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Clarifying Your Personal Mission

We hear it all the time these days: Position alone doesn’t make you a good leader. However, once we cover that little point of fact, it gets less clear. So, what does make you a good leader? Here are 25 of the top traits generally accepted as intrinsic to high-impact and influential leadership:

1. Authentic

2. Innovative

3. Transparent

4. Active Listener

5. Self-Confident

6. Visionary

7. Effective Communication

8. Able to Delegate Effectively

9. Decisive

10. Solution Oriented

11. Fair

12. Curious

13. Self-motivated

14. Adaptable

15. Compassionate

16. Self-Disciplined

17. Emotionally Intelligent

18. Passionate

19. Resilient

20. Accountable

21. Supportive

22. Empathetic

23. Agile Learner

24. Empowering

Overwhelming? It can be. And many people refuse to accept a leadership position for that reason. Others try to bluster their way through it (yep, that was me at age 30!), and have high turnover in their teams as a result. Happily, if a leadership role lands in your lap, you don’t have to hide from it, or fake it. What you need is to do the work to clarify your personal mission. Sound too “soft”? You’d be surprised how hard-hitting this work really is.

Building your leadership right does take a little time. And yet, when you start at the beginning – your mission – your leadership is far more effective, far faster. In fact, you can build a very strong leadership foundation for yourself over a 10-week period. Ten weeks is manageable. Unless your organization is in the midst of a major crisis, you can afford to build your leadership over less than three months, for 10X impact.

Not coincidentally, your personal mission is the first step to helping build your own personal brand as well (yes, that thing every leader needs in spades). It also has the added benefit of aligning your team with your goals out of the gate as well.

Begin Your Mission-Building with a Little Reflection:

Leadership is about more than just managing human resources. If you want to be successful at leading others, you have to first master the art of leading yourself.

- Phil Owens, corporate behaviorist

Creating an environment of success and communicating purpose to others requires first understanding yourself and what motivates you. Sadly, many of us only skim the surface, thinking we are motivated by money and achievement, status and influence. While those external rewards are all well and good, what fulfills us, research shows, are the internal drivers, such as belonging, connection, safety, a sense of meaning and making a difference.

When you know what YOU want to accomplish, and why, you can communicate purpose and values to those you lead, so they embrace team goals.

To gain insight into what you truly want to achieve from your inner drivers, ponder what your life might look like 10 or 20 years down the road. The desire for significance in life is universal - and critical to achieving your goals over the long term.

Defining what brings significance to your life will help you focus on ways you can achieve your life purpose. Answer a few questions to help you determine your personal mission as the first step toward cultivating effective leadership.

If you would like some powerful prompts in this area, try the Discover Your Purpose Workbook and the Personal Values Workbook.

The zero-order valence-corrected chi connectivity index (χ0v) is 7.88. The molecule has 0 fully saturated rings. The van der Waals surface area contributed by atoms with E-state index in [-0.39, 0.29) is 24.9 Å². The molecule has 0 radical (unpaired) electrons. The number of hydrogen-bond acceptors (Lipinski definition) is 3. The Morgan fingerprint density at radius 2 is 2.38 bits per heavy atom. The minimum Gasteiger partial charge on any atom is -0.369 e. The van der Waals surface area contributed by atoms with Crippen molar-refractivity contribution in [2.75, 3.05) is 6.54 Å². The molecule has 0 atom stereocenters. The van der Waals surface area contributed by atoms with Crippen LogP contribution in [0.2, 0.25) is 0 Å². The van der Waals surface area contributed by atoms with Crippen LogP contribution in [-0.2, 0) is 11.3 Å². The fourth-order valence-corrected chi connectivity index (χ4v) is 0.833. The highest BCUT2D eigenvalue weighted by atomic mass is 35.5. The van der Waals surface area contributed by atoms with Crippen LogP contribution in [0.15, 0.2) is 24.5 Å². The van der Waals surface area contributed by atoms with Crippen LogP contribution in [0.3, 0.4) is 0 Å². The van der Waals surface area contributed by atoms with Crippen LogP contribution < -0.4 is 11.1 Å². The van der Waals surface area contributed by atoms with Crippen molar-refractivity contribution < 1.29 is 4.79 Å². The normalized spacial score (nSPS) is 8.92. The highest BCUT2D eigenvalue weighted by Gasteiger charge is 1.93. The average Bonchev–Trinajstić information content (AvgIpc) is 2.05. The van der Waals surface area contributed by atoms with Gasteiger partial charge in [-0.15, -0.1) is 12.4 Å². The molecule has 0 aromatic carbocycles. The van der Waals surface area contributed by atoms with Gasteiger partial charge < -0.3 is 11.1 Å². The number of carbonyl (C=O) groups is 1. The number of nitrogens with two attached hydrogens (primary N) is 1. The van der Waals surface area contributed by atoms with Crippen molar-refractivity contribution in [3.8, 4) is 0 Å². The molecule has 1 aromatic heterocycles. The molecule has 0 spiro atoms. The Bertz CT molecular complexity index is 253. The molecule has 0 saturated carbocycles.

Put Your Ideas Into Meaningful Action:

A personal mission statement is a helpful result of all this inner reflection. It can be equated to a purpose statement, although there are some minor differences. A purpose statement is why you do what you do. A mission statement is what you are here to do. Don’t get too caught up in the nuances of those differences, however.

Instead, just remember this: A mission statement is not a list of specific goals or tasks. It’s broader than that. It’s a philosophy of life that guides your planning and goal setting.

Often an example is worth a thousand words. So, to that end, here are two examples of mission statements, one work-related and one related to family:

  • Use my skills and position to be a source of emotional, social, and financial good in this company.

  • Parent my children to become responsible, independent, and empathetic adults.

It’s okay to create just one statement, or you can create two, one that’s work-related and one for your personal life. Don’t worry if they’re not perfect (I know several perfectionists who are reading this – yes you!) You can alter or refine them anytime.

Take a few minutes right now. Step away from everyday pressures and write answers to the questions below.

Use these questions to help you craft your personal mission statement:

  1. What motivates you? What brings you the greatest joy or satisfaction?

  2. What does success look like to you?

  3. What unique role(s) are you able to fulfill in people’s lives?

Now write out your personal mission statement. If you took the time to answer those questions sincerely and thoroughly, you are ready. It takes time to refine and explore, and yet, don't wait to begin until you are 100% certain. Let your first draft be a bit of a mess. That will lead you to the next draft and the next far faster than trying to get it perfect in your head.

My personal mission:

Once you’ve stated it clearly, ask yourself: Am I bringing my personal mission to bear in all areas of my life? How can I use my personal mission statement to motivate and inspire others?

Next week we’ll work on clarifying personal goals that spring out of your mission.

If you believe your leadership team would benefit from this work, let’s discuss creating an Unstoppable Leadership Workshop tailored to their needs.


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